[Crossref]

1999 (1)

M. Hrabovský, Z. Bača, and P. Horváth, “Theory of speckle displacement and decorrelation and its application in mechanics,” Opt. Lasers Eng. 32(4), 395–403 (1999).
[Crossref]

1996 (3)

G. S. Spagnolo, D. Paoletty, and P. Zanetta, “Local speckle correlation for vibration analysis,” Opt. Commun. 123(1-3), 41–48 (1996).
[Crossref]

L. Shirley and G. Hallerman, “Nonconventional 3D Imaging Using Wavelength-Dependent Speckle,” Lincoln Lab. J. 9, 153–186 (1996).

J. D. Briers and S. Webster, “Laser speckle contrast analysis (LASCA): a nonscanning, full-field technique for monitoring capillary blood flow,” J. Biomed. Opt. 1(2), 174–179 (1996).
[Crossref] [PubMed]

1994 (1)

H. Atcha and R. Tatam, “Heterodyning of fibre optic electronic speckle pattern interferometers using laser diode wavelength modulation,” Meas. Sci. Technol. 5, 704–709 (1994).

1992 (1)

J. Světlík, “Speckle Displacement: Two Related Approaches,” J. Mod. Opt. 39(1), 149–157 (1992).
[Crossref]

1989 (1)

1988 (1)

I. Yamaguchi, “Advances in the laser speckle strain gauge,” Opt. Eng. 27(3), 273214 (1988).
[Crossref]

1986 (1)

I. Yamaguchi, “Automatic measurement of in-plane translation by speckle correlation using a linear image sensor,” J. Phys. E. 19, 944–948 (1986).

1981 (1)

I. Yamaguchi, “Speckle Displacement and Decorrelation in the Diffraction and Image Fields for Small Object Deformation,” Opt. Acta 28(10), 1359–1376 (1981).
[Crossref]

1979 (1)

Atcha, H.

H. Atcha and R. Tatam, “Heterodyning of fibre optic electronic speckle pattern interferometers using laser diode wavelength modulation,” Meas. Sci. Technol. 5, 704–709 (1994).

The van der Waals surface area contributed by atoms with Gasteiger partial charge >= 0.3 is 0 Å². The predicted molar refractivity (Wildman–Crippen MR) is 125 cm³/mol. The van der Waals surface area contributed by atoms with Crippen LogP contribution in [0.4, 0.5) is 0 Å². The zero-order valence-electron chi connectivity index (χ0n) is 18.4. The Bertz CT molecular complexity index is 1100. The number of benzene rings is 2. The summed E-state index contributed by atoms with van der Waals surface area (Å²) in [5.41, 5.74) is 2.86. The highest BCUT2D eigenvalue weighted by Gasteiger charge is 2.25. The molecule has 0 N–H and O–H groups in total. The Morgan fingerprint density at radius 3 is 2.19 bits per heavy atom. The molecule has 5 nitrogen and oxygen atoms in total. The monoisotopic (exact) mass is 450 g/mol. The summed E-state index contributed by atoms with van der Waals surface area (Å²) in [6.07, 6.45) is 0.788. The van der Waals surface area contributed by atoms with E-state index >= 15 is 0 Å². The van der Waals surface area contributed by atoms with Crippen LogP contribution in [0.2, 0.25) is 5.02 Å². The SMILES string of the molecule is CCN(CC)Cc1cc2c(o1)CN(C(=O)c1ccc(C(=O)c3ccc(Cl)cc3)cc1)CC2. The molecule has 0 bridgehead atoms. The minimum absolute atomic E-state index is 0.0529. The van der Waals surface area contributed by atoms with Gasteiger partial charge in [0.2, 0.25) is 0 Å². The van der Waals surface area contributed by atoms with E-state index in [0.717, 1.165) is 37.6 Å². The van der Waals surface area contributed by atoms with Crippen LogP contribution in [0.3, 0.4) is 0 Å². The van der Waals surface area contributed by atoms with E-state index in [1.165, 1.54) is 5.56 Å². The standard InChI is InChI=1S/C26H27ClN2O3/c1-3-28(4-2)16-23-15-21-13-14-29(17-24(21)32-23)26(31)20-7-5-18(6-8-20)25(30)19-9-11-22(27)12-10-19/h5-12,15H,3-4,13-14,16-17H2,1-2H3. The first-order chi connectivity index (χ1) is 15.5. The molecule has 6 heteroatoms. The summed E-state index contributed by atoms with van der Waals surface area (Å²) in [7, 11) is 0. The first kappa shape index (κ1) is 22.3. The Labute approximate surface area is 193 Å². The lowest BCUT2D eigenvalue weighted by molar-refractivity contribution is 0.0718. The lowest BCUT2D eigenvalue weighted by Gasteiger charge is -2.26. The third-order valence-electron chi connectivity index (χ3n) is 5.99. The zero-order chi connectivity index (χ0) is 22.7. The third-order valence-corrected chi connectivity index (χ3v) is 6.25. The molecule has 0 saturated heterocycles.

Baca, Z.

M. Hrabovský, Z. Bača, and P. Horváth, “Theory of speckle displacement and decorrelation and its application in mechanics,” Opt. Lasers Eng. 32(4), 395–403 (1999).
[Crossref]

Bianchi, S.

Briechle, K.

K. Briechle and U. D. Hanebeck, “Template matching using fast normalized cross correlation,” Proc. SPIE 4387, 95–102 (2001).
[Crossref]

Briers, J. D.

J. D. Briers and S. Webster, “Laser speckle contrast analysis (LASCA): a nonscanning, full-field technique for monitoring capillary blood flow,” J. Biomed. Opt. 1(2), 174–179 (1996).
[Crossref] [PubMed]

Charrett, T. O. H.

D. Francis, T. O. H. Charrett, L. Waugh, and R. P. Tatam, “Objective speckle velocimetry for autonomous vehicle odometry,” Appl. Opt. 51(16), 3478–3490 (2012).
[Crossref] [PubMed]

T. O. H. Charrett, L. Waugh, and R. P. Tatam, “Speckle velocimetry for high accuracy odometry for a Mars exploration rover,” Meas. Sci. Technol. 21(2), 025301 (2010).
[Crossref]

Francis, D.

D. Francis, T. O. H. Charrett, L. Waugh, and R. P. Tatam, “Objective speckle velocimetry for autonomous vehicle odometry,” Appl. Opt. 51(16), 3478–3490 (2012).
[Crossref] [PubMed]

D. Francis, R. P. Tatam, and R. M. Groves, “Shearography technology and applications: a review,” Meas. Sci. Technol. 21(10), 102001 (2010).
[Crossref]

Fujita, T.

Groves, R. M.